I was rereading JA’s early juvenilia farce, “Jack and Alice”---written around 1789 when JA was more or less the same age as niece Fanny Austen was in 1806-- and the unusual combination of the names of the Simpson sisters, “Sukey” and “Lucy” [try saying “Simpson sisters Sukey ‘n Lucy” several times very fast!] leapt off the page at me—as these were the very same names as key characters in The Governess (and also in The Beggar’s Opera) instantly alerted me that “Jack and Alice” itself constituted conclusive written evidence that JA, as a young teenager, had indeed read The Governess in the most subversive light imaginable.

Based on what? Based on Sukey Simpson being perhaps the _most_ transgressive character in all of JA’s very wild juvenilia—she makes Lucy Steele seem mild and unassuming!

But, it might be objected, the name Sukey appears as one of the prostitutes in The Beggar’s Opera, and not merely as one of the young students in The Governess. How do we know that the very youthful Jane Austen is definitely pointing to The Governess? Because of the parallelism of the following two groups of passages on the word/theme of _ENVY_:

First, we have the following passage in The Governess (which I’ve edited for length, without changing the meaning at all):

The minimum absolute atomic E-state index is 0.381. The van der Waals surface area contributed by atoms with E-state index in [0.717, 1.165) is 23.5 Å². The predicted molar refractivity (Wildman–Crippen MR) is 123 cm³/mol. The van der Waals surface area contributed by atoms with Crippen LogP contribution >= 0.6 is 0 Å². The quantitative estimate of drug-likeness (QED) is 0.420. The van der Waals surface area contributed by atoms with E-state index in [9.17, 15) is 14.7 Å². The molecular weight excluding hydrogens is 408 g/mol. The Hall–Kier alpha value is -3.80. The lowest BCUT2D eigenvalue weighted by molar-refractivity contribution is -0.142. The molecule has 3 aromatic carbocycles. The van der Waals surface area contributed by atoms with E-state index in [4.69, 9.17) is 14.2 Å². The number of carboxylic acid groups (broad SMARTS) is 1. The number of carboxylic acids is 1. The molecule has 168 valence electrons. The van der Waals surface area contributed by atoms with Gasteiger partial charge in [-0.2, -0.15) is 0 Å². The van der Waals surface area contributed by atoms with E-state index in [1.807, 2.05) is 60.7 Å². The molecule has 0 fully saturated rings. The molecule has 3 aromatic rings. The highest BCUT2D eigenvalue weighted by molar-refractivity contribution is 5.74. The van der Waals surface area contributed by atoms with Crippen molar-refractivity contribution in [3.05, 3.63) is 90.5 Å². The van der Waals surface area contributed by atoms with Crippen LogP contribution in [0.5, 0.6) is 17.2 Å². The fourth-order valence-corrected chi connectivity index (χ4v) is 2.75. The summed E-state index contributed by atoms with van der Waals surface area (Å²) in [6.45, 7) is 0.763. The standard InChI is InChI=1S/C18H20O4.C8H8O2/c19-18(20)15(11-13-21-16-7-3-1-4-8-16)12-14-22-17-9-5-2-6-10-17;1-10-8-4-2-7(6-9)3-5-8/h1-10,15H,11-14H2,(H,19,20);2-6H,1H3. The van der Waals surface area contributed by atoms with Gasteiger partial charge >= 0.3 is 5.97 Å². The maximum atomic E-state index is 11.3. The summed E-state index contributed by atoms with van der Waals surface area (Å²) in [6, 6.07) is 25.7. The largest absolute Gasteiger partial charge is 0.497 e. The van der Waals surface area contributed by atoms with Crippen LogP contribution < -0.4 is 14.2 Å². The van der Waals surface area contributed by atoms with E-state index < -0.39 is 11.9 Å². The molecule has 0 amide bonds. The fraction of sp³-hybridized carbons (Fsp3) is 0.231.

“Upon which Miss _Sukey_ Jennett said, 'that though she could not promise them such an agreeable story as Miss Dolly's; yet she would read them a letter she had received the evening before from her Cousin Peggy Smith, who lived at York; in which there was a story that she thought very strange and remarkable. They were all very desirous of it, when Miss Sukey read as follows: 'Dear cousin,—I promised, you know, to write to you when I had anything to tell you; and as I think the following story very extraordinary, I was willing to keep my word. Some time ago there came to settle in this city, a lady, whose name was _Dison_. We all visited her: but she had so deep a melancholy, arising, as it appeared, from a settled state of ill health, that nothing we could do could afford her the least relief, or make her cheerful. In this condition she languished amongst us five years, still continuing to grow worse and worse. We all grieved at her fate….When, at last, she one day called her most intimate friends to her bedside, and, as well as she could, spoke to the following purpose: "I know you all pity me; but, alas! I am not so much the object of your pity, as your contempt; for all my misery is of my own seeking, and owing to the wickedness of my own mind. I had two sisters, WITH WHOM I WAS BRED UP; and I have all my lifetime been unhappy, for no other cause but for their success in the world. When we were young, I could neither eat nor sleep in peace, when they had either praise or pleasure. When we grew up to be women, they were both soon married much to their advantage and satisfaction. This galled me to the heart; and, though I had several good offers, yet as I did not think them in all respects equal to my sisters, I would not accept them; and yet was inwardly vexed to refuse them, for fear I would get no better. I generally deliberated so long that I lost my lovers, and then I pined for that loss. I never wanted for anything; and was in a situation in which I might have been happy, if I pleased. My sisters loved me very well, for I concealed as much as possible from them my odious ENVY; and yet never did any poor wretch lead so miserable a life as I have done; for every blessing they enjoyed was as so many daggers to my heart. 'Tis this ENVY that has caused all my ill health, has preyed upon my very vitals, and will now bring me to my Grave." 'In a few days after this confession she died; and her words and death made such a strong impression on my mind, that I could not help sending you this relation; and begging you, my dear Sukey, to remember how careful we ought to be to curb in our minds the very first risings of a passion so detestable, and so fatal, as this proved to poor Mrs. Dison. I know I have no particular reason for giving you this caution; for I never saw anything in you, but what deserved the love and esteem of 'Your very affectionate cousin, 'M. SMITH.'